Film Review: Jane Eyre
● By Wendy Sipple
Jane Eyre is the newest of many film adaptations of the famous book published in 1847. It’s not hard to find modern day books and films, like Twilight, that borrowed heavily from this original gothic romance. The movie follows the life of Jane Eyre, who is an orphaned child sent to a boarding school that revels in the mistreatment of the children.
Despite her circumstance, Jane is intent on making a life for herself out of nothing. Jane finds work as a governess for a rich man’s ward at the isolated Thornfield Manor. There are rumors of the estate being haunted and strange screams echo in the halls as she tries to sleep. When Mr. Rochester arrives at the estate the strange occurrences increase. Jane also finds herself falling for her imposing employer. Mr. Rochester finds himself attracted to Jane as well but a dark secret keeps the pair apart.
Although Jane Eyre is a classic book and has had several adaptations made into movie form (perhaps the most famous version starring the late Orsen Welles in 1944) I must admit that I had not seen or read Jane Eyre previous to viewing the most current release. I was expecting a period piece and was pleasantly surprised to find a movie buried in atmosphere and intrigue. My attention was captured from start to finish and the twists in the story were truly twisted and caught me by surprise. The film maintained a tension, not only in atmosphere, but also between the relationships of the characters. This kept the audience in high alert.
The movie’s lead was played by Mia Wasikowska, who did a fine job. The supporting cast was strong too, highlighted by Judi Dench. The scene stealer here however was Michael Fassbender. Certain actors have a certain something special that just allows them to stand out; a charisma and a presence. The last actors who had that screen presence in my opinion were Harrison Ford and Clint Eastwood. I think the heir apparent may be Michael Fassbender. His mere presence in a scene added an intensity that oozed from the screen. After seeing his performance here I eagerly await his big budget film debut in June’s X-Men First Class.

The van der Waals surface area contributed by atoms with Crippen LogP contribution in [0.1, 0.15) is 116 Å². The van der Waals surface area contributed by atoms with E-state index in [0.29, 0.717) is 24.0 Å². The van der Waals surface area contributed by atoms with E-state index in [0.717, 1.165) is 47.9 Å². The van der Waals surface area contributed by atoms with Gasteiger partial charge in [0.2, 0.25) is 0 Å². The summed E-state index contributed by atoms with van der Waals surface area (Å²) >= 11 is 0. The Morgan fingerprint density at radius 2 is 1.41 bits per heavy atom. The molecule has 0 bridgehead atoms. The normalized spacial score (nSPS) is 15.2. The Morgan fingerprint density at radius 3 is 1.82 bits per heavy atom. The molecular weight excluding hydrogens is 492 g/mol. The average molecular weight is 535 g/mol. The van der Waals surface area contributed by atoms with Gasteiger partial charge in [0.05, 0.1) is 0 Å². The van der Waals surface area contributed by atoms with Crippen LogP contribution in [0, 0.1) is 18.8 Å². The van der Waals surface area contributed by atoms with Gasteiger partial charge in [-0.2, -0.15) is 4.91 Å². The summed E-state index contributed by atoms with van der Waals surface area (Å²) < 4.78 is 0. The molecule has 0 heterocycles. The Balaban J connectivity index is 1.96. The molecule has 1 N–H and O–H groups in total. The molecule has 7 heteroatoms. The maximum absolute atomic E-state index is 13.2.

Cary Joji Fukunaga directed Jane Eyre as his second feature film and did a marvelous job. It’s easy to see he will have a long career. His ability to pace the movie without losing the tension while servicing the romantic drama displayed a lot of skill. The set designers deserve some recognition too as the manor/castle along with the surrounding woods took on personalities of their own which greatly added to the tone of the movie.
Jane Eyre was a very strong film that featured a crew and cast of what I believe will be future stars. They showcased their talents with great effect. It’s a shame that Jane Eyre won’t find a mainstream audience as I think the younger generation would enjoy this film quite a bit. If you are looking for a romance film with an edge you won’t find many better than Jane Eyre.
FILMS LIKE JANE EYRE : Edward Scissorhands, Romeo and Juliet and Twilight
Justin Buettner is Style's resident movie dude! How did he get this role? Well, he graduated from Loyola Marymount University with a Bachelor of Arts in film Production and a duel minor in Animation and Business with an emphasis in the entertainment field. He later went on to work on several independent films in various key roles including writer and later worked in the special effects field as a motion capture artist. He has since relocated to the Sacramento area with his family and continues writing for small independent films in addition to his movie reviews for Style Magazine.